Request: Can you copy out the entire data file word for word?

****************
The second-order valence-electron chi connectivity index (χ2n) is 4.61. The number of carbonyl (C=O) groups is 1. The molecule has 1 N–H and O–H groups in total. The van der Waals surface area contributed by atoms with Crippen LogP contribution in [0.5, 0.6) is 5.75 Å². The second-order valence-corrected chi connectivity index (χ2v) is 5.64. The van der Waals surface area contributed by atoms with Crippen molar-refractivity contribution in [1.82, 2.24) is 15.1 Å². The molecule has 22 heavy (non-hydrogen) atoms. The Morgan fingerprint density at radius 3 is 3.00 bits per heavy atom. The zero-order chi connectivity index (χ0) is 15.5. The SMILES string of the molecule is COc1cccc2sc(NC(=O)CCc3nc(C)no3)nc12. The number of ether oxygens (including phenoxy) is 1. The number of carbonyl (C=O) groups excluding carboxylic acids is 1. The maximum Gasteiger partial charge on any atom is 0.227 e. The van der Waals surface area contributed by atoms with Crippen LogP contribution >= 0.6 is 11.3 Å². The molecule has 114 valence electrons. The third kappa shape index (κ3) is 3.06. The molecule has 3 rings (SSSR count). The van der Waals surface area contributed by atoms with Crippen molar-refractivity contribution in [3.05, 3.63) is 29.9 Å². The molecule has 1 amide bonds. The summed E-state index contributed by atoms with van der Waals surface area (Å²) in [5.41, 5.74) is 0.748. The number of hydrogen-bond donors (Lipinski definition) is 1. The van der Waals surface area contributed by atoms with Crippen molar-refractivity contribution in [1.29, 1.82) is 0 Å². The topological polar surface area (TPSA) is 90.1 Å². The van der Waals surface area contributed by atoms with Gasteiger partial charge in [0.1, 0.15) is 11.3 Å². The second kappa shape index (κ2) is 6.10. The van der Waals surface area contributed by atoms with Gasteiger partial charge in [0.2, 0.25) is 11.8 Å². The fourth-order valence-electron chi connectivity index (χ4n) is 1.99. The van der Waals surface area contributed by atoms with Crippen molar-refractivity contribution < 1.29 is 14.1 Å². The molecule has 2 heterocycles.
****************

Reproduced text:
The second-order valence-electron chi connectivity index (χ2n) is 4.61. The number of carbonyl (C=O) groups is 1. The molecule has 1 N–H and O–H groups in total. The van der Waals surface area contributed by atoms with Crippen LogP contribution in [0.5, 0.6) is 5.75 Å². The second-order valence-corrected chi connectivity index (χ2v) is 5.64. The van der Waals surface area contributed by atoms with Crippen molar-refractivity contribution in [1.82, 2.24) is 15.1 Å². The molecule has 22 heavy (non-hydrogen) atoms. The Morgan fingerprint density at radius 3 is 3.00 bits per heavy atom. The zero-order chi connectivity index (χ0) is 15.5. The SMILES string of the molecule is COc1cccc2sc(NC(=O)CCc3nc(C)no3)nc12. The number of ether oxygens (including phenoxy) is 1. The number of carbonyl (C=O) groups excluding carboxylic acids is 1. The maximum Gasteiger partial charge on any atom is 0.227 e. The van der Waals surface area contributed by atoms with Crippen LogP contribution >= 0.6 is 11.3 Å². The molecule has 114 valence electrons. The third kappa shape index (κ3) is 3.06. The molecule has 3 rings (SSSR count). The van der Waals surface area contributed by atoms with Crippen molar-refractivity contribution in [3.05, 3.63) is 29.9 Å². The molecule has 1 amide bonds. The summed E-state index contributed by atoms with van der Waals surface area (Å²) in [5.41, 5.74) is 0.748. The number of hydrogen-bond donors (Lipinski definition) is 1. The van der Waals surface area contributed by atoms with Crippen molar-refractivity contribution in [1.29, 1.82) is 0 Å². The topological polar surface area (TPSA) is 90.1 Å². The van der Waals surface area contributed by atoms with Gasteiger partial charge in [0.1, 0.15) is 11.3 Å². The second kappa shape index (κ2) is 6.10. The van der Waals surface area contributed by atoms with Gasteiger partial charge in [0.2, 0.25) is 11.8 Å². The fourth-order valence-electron chi connectivity index (χ4n) is 1.99. The van der Waals surface area contributed by atoms with Crippen molar-refractivity contribution < 1.29 is 14.1 Å². The molecule has 2 heterocycles.